Aug 23, 2014

Private India [Book Review]

I should begin this review with a disclaimer that this is the first book of Ashwin Sanghi that I have read and I was not aware (until this review opportunity happened) that James Patterson is one popular and widely published author. I do have Sanghi’s Chanakya’s Chant lying on my bookshelf for over a year, but did not get a chance to read it yet.

The Private series by James Patterson is now set in India and there is a string of murders occurring in the nation’s financial capital Mumbai. The task that the Private team comprising of Santosh, Nisha, Mubeen, and Hari have in hand is to see if the murders are linked and identify the killer(s) and the motive(s) behind the killing. Apart from this, a terrorism angle is thrown in and a few elements that were essential to a Bollywood potboiler of the 80s and 90s are incorporated as well.

With simple language, good characterization and most importantly, shorter chapter length (there are over hundred chapters ranging from 4 to 6 pages long), the authors ensure that the flow of the premise is pretty easy. For a first time (after long) mystery reader like me, this was a very very easy read and I did not have to spend a lot of time trying to remember characters’ names or what was happening in the book even if a character popped up in the narrative after 200 pages. In addition, there is a linear yet non-linear first person narrative occurring every few chapters which I felt was very well done. This brought me closer to that particular character without knowing who he/she was and that is something commendable.

One thing I definitely admire about the book is the way in which a few of the locales from Mumbai are presented, including the very important Parsi location. For a person like me who has not seen much of the city lately, an author basing the story in Mumbai and not taking the cliched depiction route was refreshing.

I do not want to dwell into the premise of the novel completely, since that would mean posting spoilers in this blogpost. But I need to mention a few things about the book and the narrative that did not quite work for me.

  • The way the mystery of the sequence of killings that occur is deciphered by Santosh leaves a lot to be desired. It appears as though the author did not want to spend too much space in the narrative to help him arrive at that conclusion.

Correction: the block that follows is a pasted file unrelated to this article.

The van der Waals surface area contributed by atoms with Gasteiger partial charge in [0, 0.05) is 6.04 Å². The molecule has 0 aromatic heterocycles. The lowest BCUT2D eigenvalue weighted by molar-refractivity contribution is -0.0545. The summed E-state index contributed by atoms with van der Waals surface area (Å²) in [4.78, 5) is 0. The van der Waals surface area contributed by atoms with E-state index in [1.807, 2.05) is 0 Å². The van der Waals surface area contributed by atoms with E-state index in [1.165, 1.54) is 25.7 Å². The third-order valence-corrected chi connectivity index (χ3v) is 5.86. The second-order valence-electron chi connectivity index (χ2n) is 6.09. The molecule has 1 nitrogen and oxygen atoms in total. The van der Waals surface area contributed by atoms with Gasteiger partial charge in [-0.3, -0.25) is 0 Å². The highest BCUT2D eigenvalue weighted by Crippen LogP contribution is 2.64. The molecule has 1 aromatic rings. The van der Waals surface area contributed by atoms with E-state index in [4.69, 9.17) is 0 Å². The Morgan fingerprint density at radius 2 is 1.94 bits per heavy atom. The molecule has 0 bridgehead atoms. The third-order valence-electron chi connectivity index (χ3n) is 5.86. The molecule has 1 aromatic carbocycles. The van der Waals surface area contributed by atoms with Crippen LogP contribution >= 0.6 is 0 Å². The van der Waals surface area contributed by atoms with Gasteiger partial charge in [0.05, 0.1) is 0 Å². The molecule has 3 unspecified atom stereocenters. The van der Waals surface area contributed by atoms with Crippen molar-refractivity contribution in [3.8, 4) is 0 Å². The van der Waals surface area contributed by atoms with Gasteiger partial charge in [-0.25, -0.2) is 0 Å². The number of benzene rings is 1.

• A whodunit mystery always has a few unfortunate good souls who are suspected of the crime, and this book is no different either. That got bland a tad too quickly and perhaps lessens the impact. 
  • In trying to explain the premise completely to, perhaps, an average reader, the book definitely goes deeper into the details of the resolution of the crimes. It would have worked better for me if a lot of the simple assumptions/conclusions were left to the reader to make, and also if a couple of the ‘twists’ were just introduced and left to the reader’s imagination to interpolate. 

To conclude, Private India in no way is a terrible book, but it is definitely not the best book you will read this year either. It is an easy read that you can use while waiting for a flight at the airport. It may turn out to be a popular book and perhaps soon have a Bollywood adaptation. But Mr. Sanghi, I definitely expected a lot more from this book.

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1 comment:

  1. That was nice and precise. Chanakya Chants lying in your book shelf needs your attention. I bet you would love it. It is all in all in Ashwin Sanghi style with lovely detailing. I agree with your point of view on Private India. Bollywood adaptation may or may not come- because what is projected in this book has already been shown in many movies. ( expect the murder mystery which can make its way to the big screen). As mentioned in my review- I also felt- Mumbai needed more geographic coverage...


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